multiproduct firm

multiproduct firm

a FIRM that produces a number of products. Basic economic theory concentrates on the single-product firm to simplify analysis, although in practice firms can produce different varieties of the same product (PRODUCT DEVELOPMENT) or several different products (DIVERSIFICATION). See PRODUCT-MARKET MATRIX.
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They address contemporary developments and challenges in sales organizations, the challenges a multinational and multiproduct firm may need to address, using the case study of ABB Robotics, and key texts in the field of marketing organization, then value-based sales, organizing sales and marketing during a process in which a firm has moved from product to solution-oriented sales, the challenges of a change value logic in the managing of the business-to-business sales process, and the balance between structure and people.
But because the components of the hospital multiproduct firm share the same location and the same name, it is easy to assume that there is a level of homogeneity in management and outcomes that one would not expect in other multiproduct firms.
Gervais, unpublished data, 2008; Gervais 2015; Johnson 2012; Kugler and Verhoogen 2012), and has been used in multiproduct firm settings (e.g., Bernard, Redding, and Schott 2010, 2011).
Suppose the prices of two products of a multiproduct firm are strategic complements, as they would be for a firm selling differentiated substitutes.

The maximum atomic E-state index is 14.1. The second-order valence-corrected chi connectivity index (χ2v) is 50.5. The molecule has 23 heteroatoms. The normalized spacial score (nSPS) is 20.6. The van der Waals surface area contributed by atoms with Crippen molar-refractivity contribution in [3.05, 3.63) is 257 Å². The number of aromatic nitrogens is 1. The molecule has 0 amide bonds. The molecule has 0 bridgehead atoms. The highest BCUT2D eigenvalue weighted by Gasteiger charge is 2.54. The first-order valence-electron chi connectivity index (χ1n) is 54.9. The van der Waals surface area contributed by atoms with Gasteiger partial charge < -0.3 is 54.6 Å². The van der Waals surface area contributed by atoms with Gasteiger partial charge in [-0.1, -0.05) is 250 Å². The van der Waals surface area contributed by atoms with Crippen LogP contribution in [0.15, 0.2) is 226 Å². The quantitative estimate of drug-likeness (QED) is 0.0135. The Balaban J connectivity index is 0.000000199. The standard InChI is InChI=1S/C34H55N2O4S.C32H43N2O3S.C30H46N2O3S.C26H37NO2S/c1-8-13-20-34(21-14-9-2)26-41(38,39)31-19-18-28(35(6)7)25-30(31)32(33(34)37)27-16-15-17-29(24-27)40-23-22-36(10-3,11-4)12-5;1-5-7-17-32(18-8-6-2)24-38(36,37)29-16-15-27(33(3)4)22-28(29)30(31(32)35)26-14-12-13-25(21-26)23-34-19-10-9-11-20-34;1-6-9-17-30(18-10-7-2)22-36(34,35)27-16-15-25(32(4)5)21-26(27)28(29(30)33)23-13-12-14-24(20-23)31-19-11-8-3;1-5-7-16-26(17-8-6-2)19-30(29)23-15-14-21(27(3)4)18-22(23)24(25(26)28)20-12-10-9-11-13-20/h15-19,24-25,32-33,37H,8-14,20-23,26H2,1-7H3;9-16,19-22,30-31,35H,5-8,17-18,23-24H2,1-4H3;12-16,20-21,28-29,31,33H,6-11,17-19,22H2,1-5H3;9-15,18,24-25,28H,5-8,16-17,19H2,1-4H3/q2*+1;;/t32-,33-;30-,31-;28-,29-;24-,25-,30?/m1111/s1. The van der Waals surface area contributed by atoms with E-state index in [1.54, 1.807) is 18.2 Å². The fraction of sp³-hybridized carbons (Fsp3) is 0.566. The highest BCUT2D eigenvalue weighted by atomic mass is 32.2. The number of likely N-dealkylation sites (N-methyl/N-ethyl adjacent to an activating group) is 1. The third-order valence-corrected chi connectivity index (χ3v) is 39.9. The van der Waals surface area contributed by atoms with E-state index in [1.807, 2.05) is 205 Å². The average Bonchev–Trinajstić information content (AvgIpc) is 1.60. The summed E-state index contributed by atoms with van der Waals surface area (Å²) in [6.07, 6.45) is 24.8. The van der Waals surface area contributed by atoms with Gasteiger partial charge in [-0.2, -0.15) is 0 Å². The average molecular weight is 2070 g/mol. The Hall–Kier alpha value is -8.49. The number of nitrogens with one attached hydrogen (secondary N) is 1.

Dynamic oligopoly models lack the case of multiproduct firm. In productive practice, firms usually produce multiproducts rather than single products to obtain costsaving advantages, cater for the diversity of consumers' tastes, and provide a barrier to entry.
Entry deterrence and entry accommodation strategics of a multiproduct firm regulated with dynamic price cap.
(1) Proposition 1 in Panzar and Willig (1981) states that economies of scope are sufficient for the existence of multiproduct firms in a multiproduct competitive equilibrium, and weak economies of scope are necessary for such existence of a multiproduct firm.
Strategy and structure in the multiproduct firm. Academy of Management Review, 12(2), 331-341.
(2) The decision to merge by firms, establishing a multiproduct firm with two divisions, increases their bargaining strength since when the head of the multiproduct firm negotiates wages with the union of one division, its disagreement payoff is the profit of the other division when the first one does not produce.
Toward an economic theory of multiproduct firm, Journal of Economic Behavior and Organization, 3: 39-63.
Specifically, common costs are defined as costs that are (efficiently) borne by a multiproduct firm that cannot be causally attributed to variations in the output of any single product or subset of products.
"Strategy and Structure in the Multiproduct Firm." Academy of Management Review 12: 331-341.

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